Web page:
MAC: Mines and Communities

Talvivaara write-downs some of the largest in Finnish history

Published by MAC on 2014-05-07
Source: YLE News, Mining.com (2014-05-07)

This must count as one of the strangest government permissions of all time, but as London-listed nickel mining Talvivaara struggles with bankruptcy, brought about primarily because of toxic leaks of their mine waste, the Finnish Governent have issued them a permit to extract uranium too.

One supposes the Government - and the Finnish taxpayer - will eventually be given the bill for the final clean up when the company does go bankrupt.

See previous MAC post: Finland: Talvivaara slumps to record low on further leak

Talvivaara 2013 losses at 700 million euros, new uranium permit granted

30 April 2014

YLE News

Despite beleaguered Finnish mining company Talvivaara's record operating losses and environmental problems, it plans to continue operations and has received a new permit to extract uranium.

Mining company Talvivaara's operating losses were 700 million euros last year compared with the previous year, 2012, when they were at 84 million euros.

The Talvivaara mining company was granted a new permit to extract uranium on Wednesday morning by the region of Northern Finland.

This is considered controversial by the public and politicians, as a series of toxic leaks at Talvivaara's nickel mine started in 2012, and was followed by a suspension of operations and a filing for corporate reorganisation.

Yet Talvivaara CEO Pekka Perä speaks optimistically about the global demand for nickel and the future of the Sotkamo mine in eastern Finland.

"Over-supply and weak demand on the nickel market in 2013 were replaced by signs of recovery in 2014, as the price of nickel has risen 30 percent since the start of the year," he says.


Talvivaara write-downs some of the largest in Finnish history

YLE News

2 May 2014

Finland's Talvivaara mining company recently announced an astounding $873 million loss from the last quarter of 2013.

This one-quarter write-down is equivalent to the entire sum of money forest product giant Stora Enso lost in its famously unsuccessful bid to enter the North American market.

Giant piles of granite in Sotkamo are emblematic of the historic Talvivaara write-down, as the estimated value of their content has plummeted. The mining company's quarterly loss is shocking for a company of its size: Talvivaara reported a total loss of $970 million in 2013.

Much bigger listed companies were built on similar unsustainable clouds in the early 2000s. Telecommunications Company Sonera was hit with a more than $5.5 billion loss after an exhausting depreciation of its universal mobile telecommunications system business in Europe in mid-2002.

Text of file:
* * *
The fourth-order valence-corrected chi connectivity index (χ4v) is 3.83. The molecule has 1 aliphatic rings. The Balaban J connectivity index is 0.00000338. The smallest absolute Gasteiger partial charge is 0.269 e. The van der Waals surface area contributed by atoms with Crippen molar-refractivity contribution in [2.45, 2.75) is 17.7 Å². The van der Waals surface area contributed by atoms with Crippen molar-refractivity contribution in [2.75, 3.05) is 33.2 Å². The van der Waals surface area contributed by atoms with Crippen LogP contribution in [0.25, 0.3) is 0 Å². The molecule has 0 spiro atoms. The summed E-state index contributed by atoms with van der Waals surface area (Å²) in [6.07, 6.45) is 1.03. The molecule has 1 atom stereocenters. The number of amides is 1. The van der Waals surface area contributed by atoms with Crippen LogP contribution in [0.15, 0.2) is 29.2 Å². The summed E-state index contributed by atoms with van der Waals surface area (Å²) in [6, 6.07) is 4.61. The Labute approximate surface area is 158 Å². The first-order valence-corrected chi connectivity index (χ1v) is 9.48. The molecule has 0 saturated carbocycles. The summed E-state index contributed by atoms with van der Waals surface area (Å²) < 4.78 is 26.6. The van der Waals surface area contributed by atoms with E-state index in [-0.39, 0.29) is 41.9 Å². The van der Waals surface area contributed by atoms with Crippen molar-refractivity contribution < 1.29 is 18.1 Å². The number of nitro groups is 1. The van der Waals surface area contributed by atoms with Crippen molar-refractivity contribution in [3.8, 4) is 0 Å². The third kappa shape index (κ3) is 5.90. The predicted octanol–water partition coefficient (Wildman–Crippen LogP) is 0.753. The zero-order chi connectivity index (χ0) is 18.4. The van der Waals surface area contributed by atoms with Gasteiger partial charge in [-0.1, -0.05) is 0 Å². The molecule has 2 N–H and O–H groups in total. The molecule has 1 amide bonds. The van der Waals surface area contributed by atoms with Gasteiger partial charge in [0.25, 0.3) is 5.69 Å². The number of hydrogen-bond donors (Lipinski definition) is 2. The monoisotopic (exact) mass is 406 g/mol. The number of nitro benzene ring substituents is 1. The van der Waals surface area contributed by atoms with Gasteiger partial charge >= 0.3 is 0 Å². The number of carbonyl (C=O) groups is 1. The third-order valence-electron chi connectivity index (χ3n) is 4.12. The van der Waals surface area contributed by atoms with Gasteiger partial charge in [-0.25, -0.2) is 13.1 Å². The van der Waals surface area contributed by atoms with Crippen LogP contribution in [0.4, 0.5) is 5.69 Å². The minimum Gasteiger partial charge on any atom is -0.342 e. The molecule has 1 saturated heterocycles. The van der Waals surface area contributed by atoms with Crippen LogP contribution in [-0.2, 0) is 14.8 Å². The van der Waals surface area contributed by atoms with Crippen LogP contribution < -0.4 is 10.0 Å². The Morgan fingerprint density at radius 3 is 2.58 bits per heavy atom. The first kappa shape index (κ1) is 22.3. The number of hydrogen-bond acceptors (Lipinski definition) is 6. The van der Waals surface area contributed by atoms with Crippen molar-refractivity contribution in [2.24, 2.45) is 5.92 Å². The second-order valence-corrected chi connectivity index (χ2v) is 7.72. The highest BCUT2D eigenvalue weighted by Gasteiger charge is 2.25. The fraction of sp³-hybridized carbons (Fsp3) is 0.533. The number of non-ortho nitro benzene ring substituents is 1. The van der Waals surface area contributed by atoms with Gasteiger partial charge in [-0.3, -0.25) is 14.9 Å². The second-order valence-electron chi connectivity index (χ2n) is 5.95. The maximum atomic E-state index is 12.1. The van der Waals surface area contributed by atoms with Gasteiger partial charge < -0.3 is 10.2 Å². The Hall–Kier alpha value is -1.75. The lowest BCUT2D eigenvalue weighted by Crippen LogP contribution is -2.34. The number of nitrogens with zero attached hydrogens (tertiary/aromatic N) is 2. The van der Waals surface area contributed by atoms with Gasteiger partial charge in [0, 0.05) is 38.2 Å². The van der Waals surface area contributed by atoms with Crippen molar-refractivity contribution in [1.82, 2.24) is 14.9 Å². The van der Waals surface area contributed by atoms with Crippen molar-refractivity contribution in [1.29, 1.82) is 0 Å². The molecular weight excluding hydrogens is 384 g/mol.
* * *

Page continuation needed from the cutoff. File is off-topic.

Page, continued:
Disappointing figures

The Sonera and Talvivaara cases are also similar in that the depreciated business activities applied to operations that never actually produced anything concrete.

Finnish forest giant Stora Enso paid an exorbitant price when it acquired U.S. papermaker Consolidated Paper at the start of the new millennium, declaring a $582 million depreciation in 2009, less than Talvivaara's loss today. In retrospect, some say Stora Enso's write-down should have been even greater.

Still, Talvivaara's figures are exceptionally sad, as fourth-quarter operating losses totaled 50 times the company's turnover last year.

Evli bank analyst Antti Kansanen has been following the Talvivaara situation and he is most concerned about the company's income.

"The company's operating loss was greater than its net sales. This is rare," says Kansanen.

So even if the write-downs provide some relief, the fact is that Talvivaara's mining operations made an annual loss of $151 million last year, more than the $109.5 million of income flowing into the company.

New permit granted and operations to continue

Despite its record of operating losses and environmental problems, Talvivaara plans to continue operations and has received a new permit to extract uranium.

The company was granted a new permit to extract uranium on Wednesday by the region of Northern Finland.

This is considered controversial by the public and politicians, as a series of toxic leaks at Talvivaara's nickel mine started in 2012, and was followed by a suspension of operations and a filing for corporate reorganization.

Talvivaara CEO Pekka Perä speaks optimistically about the global demand for nickel and the future of the Sotkamo mine.

"Over-supply and weak demand on the nickel market in 2013 were replaced by signs of recovery in 2014, as the price of nickel has risen 30 percent since the start of the year," he says.


Talvivaara wants uranium license, but needs to avoid bankruptcy first

Cecilia Jamasmie

Mining.com

28 April 2014

Finnish nickel miner Talvivaara, which is seeking permission to begin uranium operations in the eastern region of Sotkamo, has made last-minute changes to its application as it no longer considers the project a priority.

The company, struggling to avoid bankruptcy, told Yle the firm and its staff were "quite hard-pressed now," so they didn't want to "take on any more strain if it can be avoided."

The cash-strapped miner, scheduled to post results on Wednesday, added it was no longer able to afford paying the guarantees required if operations were to begin.

The news caused investors to panic, with a few shareholders selling their holdings On Monday, which sent the stock price down 11.1% to 6.735p.

Talvivaara's announcement comes on the hills of a series of radioactive leaks at its nickel mine, followed by a suspension of operations and a filing for corporate reorganization.

The firm faces a US$139,000 penalty unless it complies by mid-May.

Home | About Us | Companies | Countries | Minerals | Contact Us
© Mines and Communities 2013. Web site by Zippy Info